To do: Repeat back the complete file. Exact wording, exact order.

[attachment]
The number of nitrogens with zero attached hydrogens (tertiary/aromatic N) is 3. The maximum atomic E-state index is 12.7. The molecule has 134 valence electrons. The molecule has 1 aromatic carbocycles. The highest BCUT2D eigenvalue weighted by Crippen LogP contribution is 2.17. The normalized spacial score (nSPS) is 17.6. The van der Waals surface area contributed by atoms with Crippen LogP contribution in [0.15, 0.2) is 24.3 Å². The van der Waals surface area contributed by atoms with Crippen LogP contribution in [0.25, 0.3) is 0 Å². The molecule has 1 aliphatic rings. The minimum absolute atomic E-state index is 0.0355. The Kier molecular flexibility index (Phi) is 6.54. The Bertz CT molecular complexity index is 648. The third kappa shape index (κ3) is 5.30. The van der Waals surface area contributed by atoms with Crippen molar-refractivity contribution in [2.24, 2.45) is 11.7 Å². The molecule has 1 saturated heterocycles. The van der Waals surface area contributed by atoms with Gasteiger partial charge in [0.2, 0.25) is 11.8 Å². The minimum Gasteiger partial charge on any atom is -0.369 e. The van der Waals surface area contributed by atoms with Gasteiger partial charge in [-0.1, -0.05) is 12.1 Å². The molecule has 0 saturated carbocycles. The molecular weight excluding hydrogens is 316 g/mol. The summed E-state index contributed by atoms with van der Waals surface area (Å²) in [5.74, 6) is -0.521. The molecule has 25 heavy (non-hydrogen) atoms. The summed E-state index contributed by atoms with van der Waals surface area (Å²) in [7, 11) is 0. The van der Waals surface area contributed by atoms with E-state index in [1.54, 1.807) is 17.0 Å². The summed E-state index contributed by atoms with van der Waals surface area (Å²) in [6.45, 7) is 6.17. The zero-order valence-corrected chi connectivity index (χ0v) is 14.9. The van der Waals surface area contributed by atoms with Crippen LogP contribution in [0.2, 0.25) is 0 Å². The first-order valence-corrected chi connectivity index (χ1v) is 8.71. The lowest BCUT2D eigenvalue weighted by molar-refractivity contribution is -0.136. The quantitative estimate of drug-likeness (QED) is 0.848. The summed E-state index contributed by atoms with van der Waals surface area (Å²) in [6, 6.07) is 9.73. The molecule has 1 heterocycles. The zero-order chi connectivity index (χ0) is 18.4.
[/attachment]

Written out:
The number of nitrogens with zero attached hydrogens (tertiary/aromatic N) is 3. The maximum atomic E-state index is 12.7. The molecule has 134 valence electrons. The molecule has 1 aromatic carbocycles. The highest BCUT2D eigenvalue weighted by Crippen LogP contribution is 2.17. The normalized spacial score (nSPS) is 17.6. The van der Waals surface area contributed by atoms with Crippen LogP contribution in [0.15, 0.2) is 24.3 Å². The van der Waals surface area contributed by atoms with Crippen LogP contribution in [0.25, 0.3) is 0 Å². The molecule has 1 aliphatic rings. The minimum absolute atomic E-state index is 0.0355. The Kier molecular flexibility index (Phi) is 6.54. The Bertz CT molecular complexity index is 648. The third kappa shape index (κ3) is 5.30. The van der Waals surface area contributed by atoms with Crippen molar-refractivity contribution in [2.24, 2.45) is 11.7 Å². The molecule has 1 saturated heterocycles. The van der Waals surface area contributed by atoms with Gasteiger partial charge in [0.2, 0.25) is 11.8 Å². The minimum Gasteiger partial charge on any atom is -0.369 e. The van der Waals surface area contributed by atoms with Gasteiger partial charge in [-0.1, -0.05) is 12.1 Å². The molecule has 0 saturated carbocycles. The molecular weight excluding hydrogens is 316 g/mol. The summed E-state index contributed by atoms with van der Waals surface area (Å²) in [5.74, 6) is -0.521. The molecule has 25 heavy (non-hydrogen) atoms. The summed E-state index contributed by atoms with van der Waals surface area (Å²) in [7, 11) is 0. The van der Waals surface area contributed by atoms with E-state index in [1.54, 1.807) is 17.0 Å². The summed E-state index contributed by atoms with van der Waals surface area (Å²) in [6.45, 7) is 6.17. The zero-order valence-corrected chi connectivity index (χ0v) is 14.9. The van der Waals surface area contributed by atoms with Crippen LogP contribution in [0.2, 0.25) is 0 Å². The first-order valence-corrected chi connectivity index (χ1v) is 8.71. The lowest BCUT2D eigenvalue weighted by molar-refractivity contribution is -0.136. The quantitative estimate of drug-likeness (QED) is 0.848. The summed E-state index contributed by atoms with van der Waals surface area (Å²) in [6, 6.07) is 9.73. The molecule has 1 heterocycles. The zero-order chi connectivity index (χ0) is 18.4.